She took off her bra and put it over Paul Krugman's face because science.

Sometimes the best science is the mostly useless kind.

When Elena Bodnar was 23 years old, the nuclear reactor at Chernobyl exploded.

At the time, Bodnar had just graduated from medical school. She volunteered to help evacuate and treat local residents affected by the radiation.

She observed that the radioactive iodine in the air was getting into to their lungs and making them sick. Masks were not readily available.


The lack of protective gear gave her the idea: a bra that doubled as a mask.

After years of research and testing, she filed for a patent in 2004 and never looked back.

People noticed.

Is it the most practical application of science? Maybe more than you might think.

The EBra looks and costs about the same as an ordinary bra ($30) but can save two lives in the event of a emergency. The average American woman may not need an EBra, but in countries where unpredictable violent attacks are a concern (like Syria or her home country Ukraine), this could be a very helpful tool to have strapped to your body.

Necessity is the mother of invention, and this mother has a gas mask bra on.

Heroes
Courtesy of Houseplant.

In America, one dumb mistake can hang over your head forever.

Nearly 30% of the American adult population — about 70 million people — have at least one criminal conviction that can prevent them from being treated equally when it comes to everything from job and housing opportunities to child custody.

Twenty million of these Americans have felony convictions that can destroy their chances of making a comfortable living and prevents them from voting out the lawmakers who imprisoned them.

Many of these convictions are drug-related and stem from the War on Drugs that began in the U.S. '80s. This war has unfairly targeted the minority community, especially African-Americans.

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Culture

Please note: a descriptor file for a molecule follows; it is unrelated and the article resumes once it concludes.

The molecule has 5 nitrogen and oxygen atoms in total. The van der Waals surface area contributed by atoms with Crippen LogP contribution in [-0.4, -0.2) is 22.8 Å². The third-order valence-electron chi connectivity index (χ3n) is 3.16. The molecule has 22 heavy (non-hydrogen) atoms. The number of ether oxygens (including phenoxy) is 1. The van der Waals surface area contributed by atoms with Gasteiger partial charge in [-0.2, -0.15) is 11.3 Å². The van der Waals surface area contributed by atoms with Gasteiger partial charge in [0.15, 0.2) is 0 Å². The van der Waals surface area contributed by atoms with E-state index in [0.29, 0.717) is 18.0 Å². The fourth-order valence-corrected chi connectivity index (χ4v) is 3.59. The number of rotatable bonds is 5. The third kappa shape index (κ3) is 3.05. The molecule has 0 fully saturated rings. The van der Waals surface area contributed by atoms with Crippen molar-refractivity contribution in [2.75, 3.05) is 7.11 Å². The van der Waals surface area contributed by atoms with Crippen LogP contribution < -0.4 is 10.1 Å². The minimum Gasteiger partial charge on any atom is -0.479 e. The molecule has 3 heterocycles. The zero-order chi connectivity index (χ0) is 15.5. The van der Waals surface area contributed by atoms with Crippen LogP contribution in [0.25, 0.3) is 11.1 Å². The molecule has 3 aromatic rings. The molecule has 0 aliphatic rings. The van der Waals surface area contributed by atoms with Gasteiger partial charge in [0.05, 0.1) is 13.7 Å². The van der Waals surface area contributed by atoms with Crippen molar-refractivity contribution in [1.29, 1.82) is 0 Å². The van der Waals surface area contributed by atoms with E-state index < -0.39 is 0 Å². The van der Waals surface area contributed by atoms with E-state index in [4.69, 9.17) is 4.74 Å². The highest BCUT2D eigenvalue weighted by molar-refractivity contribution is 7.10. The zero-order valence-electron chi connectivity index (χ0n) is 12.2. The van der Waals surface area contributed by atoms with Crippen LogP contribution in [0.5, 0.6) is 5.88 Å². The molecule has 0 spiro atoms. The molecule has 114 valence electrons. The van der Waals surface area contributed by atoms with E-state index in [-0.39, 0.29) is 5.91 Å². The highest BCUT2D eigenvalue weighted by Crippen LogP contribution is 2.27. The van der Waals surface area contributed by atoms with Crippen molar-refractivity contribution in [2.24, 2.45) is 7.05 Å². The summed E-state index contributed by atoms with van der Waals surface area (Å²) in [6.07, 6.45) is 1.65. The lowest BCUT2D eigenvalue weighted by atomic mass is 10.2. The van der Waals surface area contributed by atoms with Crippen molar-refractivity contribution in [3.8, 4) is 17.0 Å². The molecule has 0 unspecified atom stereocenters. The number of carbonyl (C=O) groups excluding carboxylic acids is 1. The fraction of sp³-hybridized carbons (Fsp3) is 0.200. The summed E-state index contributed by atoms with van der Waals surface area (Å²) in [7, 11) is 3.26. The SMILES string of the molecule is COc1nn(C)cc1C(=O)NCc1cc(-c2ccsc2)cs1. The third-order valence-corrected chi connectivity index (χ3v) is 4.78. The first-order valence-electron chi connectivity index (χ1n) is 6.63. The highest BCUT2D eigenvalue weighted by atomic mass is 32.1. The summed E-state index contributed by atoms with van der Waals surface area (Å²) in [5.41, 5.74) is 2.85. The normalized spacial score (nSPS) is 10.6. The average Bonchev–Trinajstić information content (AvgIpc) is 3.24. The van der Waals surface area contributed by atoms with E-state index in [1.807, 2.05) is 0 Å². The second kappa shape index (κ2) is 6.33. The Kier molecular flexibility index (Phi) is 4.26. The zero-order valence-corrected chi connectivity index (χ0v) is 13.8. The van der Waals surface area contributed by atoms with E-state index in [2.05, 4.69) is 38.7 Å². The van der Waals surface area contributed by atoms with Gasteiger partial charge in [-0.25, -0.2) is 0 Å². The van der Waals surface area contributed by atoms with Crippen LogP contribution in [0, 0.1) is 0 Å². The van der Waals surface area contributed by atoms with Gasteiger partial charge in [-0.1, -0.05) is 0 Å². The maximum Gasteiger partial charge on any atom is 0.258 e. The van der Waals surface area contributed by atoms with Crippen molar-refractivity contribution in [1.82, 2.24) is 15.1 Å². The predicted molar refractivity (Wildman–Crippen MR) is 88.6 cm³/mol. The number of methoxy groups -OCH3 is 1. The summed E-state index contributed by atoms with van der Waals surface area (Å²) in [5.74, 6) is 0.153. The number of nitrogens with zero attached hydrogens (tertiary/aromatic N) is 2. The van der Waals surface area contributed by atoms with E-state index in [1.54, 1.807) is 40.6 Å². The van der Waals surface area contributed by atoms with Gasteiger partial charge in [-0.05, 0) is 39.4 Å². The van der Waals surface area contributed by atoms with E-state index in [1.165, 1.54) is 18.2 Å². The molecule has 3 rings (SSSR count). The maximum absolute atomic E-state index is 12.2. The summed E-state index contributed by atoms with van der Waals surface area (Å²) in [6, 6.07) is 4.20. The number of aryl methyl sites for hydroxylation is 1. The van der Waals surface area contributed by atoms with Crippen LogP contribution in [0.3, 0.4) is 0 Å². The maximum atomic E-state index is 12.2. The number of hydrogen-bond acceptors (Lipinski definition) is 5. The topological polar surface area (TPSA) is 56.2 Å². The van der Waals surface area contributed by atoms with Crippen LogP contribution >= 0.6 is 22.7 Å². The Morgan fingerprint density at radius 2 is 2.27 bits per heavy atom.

Climate change is happening because the earth is warming at an accelerated rate, a significant portion of that acceleration is due to human activity, and not taking measures to mitigate it will have disastrous consequences for life as we know it.

In other words: Earth is heating up, it's kinda our fault, and if we don't fix it, we're screwed.

This is the consensus of the vast majority of the world's scientists who study such things for a living. Case closed. End of story.

How do we know this to be true? Because pretty much every reputable scientific organization on the planet has examined and endorsed these conclusions. Thousands of climate studies have been done, and multiple peer-reviewed studies have been done on those studies, showing that somewhere between 84 and 97 percent of active climate science experts support these conclusions. In fact, the majority of those studies put the consensus well above 90%.

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Nature
via James Anderson

Two years ago, a tweet featuring the invoice for a fixed boiler went viral because the customer, a 91-year-old woman with leukemia, received the services for free.

"No charge for this lady under any circumstances," the invoice read. "We will be available 24 hours to help her and keep her as comfortable as possible."

The repair was done by James Anderson, 52, a father-of-five from Burnley, England. "James is an absolute star, it was overwhelming to see that it cost nothing," the woman's daughter told CNN.

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Heroes

I live in a family with various food intolerances. Thankfully, none of them are super serious, but we are familiar with the challenges of finding alternatives to certain foods, constantly checking labels, and asking restaurants about their ingredients.

In our family, if someone accidentally eats something they shouldn't, it's mainly a bit of inconvenient discomfort. For those with truly life-threatening food allergies, the stakes are much higher.

I can't imagine the ongoing stress of deadly allergy, especially for parents trying to keep their little ones safe.

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